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November 19, 2013

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Home » Metro » Health and Science

City maternity wards can handle policy change

SHANGHAI doesn’t need extra maternity ward beds to cope with a change to the one-child policy, city health authorities insisted yesterday.

Officials said they do not expect a new baby boom with a relaxation of family planning policies which would allow couples of whom only one is an only child to have two children.

This would affect about 400,000 Shanghai couples.

Currently, both parents must come from one-child families to qualify.

The change was announced nationally last Friday, and the city is expected to introduce it in between six months and a year Ñ once local regulations are amended and measures such as birth insurance updated.

Song Guofan, an official at Shanghai Health and Family Planning Commission, said yesterday that the city has sufficient obstetrics facilities.

Bed shortages occur because too many women seek a place in top maternity hospitals, while in district hospitals beds lie empty, said Song.

Since 2007, Shanghai has experienced a baby boom, expected to end in 2017.

Last year, the city had 81 hospitals providing maternity services.

These have a total of 3,664 beds and can deliver more than 250,000 babies a year.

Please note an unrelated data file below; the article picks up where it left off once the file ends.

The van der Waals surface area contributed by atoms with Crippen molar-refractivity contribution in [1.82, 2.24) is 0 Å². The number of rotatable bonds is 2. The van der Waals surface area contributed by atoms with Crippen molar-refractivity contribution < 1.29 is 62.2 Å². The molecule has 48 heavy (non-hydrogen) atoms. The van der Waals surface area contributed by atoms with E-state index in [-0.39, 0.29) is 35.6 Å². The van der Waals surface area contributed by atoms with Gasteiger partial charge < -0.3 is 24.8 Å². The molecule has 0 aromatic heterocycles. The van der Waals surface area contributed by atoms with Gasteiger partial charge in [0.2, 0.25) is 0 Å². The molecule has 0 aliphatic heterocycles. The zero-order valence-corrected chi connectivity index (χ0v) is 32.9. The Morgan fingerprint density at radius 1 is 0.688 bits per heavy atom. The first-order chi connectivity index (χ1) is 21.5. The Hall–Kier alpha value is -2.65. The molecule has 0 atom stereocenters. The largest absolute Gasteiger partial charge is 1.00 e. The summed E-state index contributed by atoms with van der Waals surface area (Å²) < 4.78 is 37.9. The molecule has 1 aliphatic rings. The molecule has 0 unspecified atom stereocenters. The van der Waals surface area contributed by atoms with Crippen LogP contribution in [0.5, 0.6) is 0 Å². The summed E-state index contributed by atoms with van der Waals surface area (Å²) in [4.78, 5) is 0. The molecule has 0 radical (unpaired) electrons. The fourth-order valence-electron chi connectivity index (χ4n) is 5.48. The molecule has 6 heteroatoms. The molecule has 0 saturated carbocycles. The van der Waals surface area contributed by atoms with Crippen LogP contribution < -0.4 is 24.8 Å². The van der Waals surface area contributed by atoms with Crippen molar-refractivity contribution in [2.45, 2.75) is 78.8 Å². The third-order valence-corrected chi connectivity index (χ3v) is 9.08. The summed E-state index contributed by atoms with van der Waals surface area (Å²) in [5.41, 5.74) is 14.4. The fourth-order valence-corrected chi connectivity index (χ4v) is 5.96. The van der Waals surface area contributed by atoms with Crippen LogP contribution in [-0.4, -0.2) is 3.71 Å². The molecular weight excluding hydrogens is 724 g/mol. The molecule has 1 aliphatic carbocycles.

A record number of nearly 240,000 babies were born in Shanghai last year, the auspicious Year of the Dragon.

This year, the Shanghai No.1 Maternity and Child Hospital and Shanghai International Peace Maternity and Child Health Hospital Ñ both top maternity hospitals Ñ opened new premises, offering nearly 300 extra beds.

With the Year of the Dragon ended, the number of children born in the first half of this year fell 10 percent compared to the same period last year, hospital officials said.

And many couples won’t want a second child out of a lifestyle choice, said the commission.

“We’re not worried about a big rise in numbers of babies,” said Pan Minghua, a commission official. “Based on our survey, most local young couples don’t want to have a second baby.

“Babies who are a second child covered less than 10 percent of babies delivered by the registered population annually in past years, even though couples who both come from one-child families can have a second baby,” added Pan.



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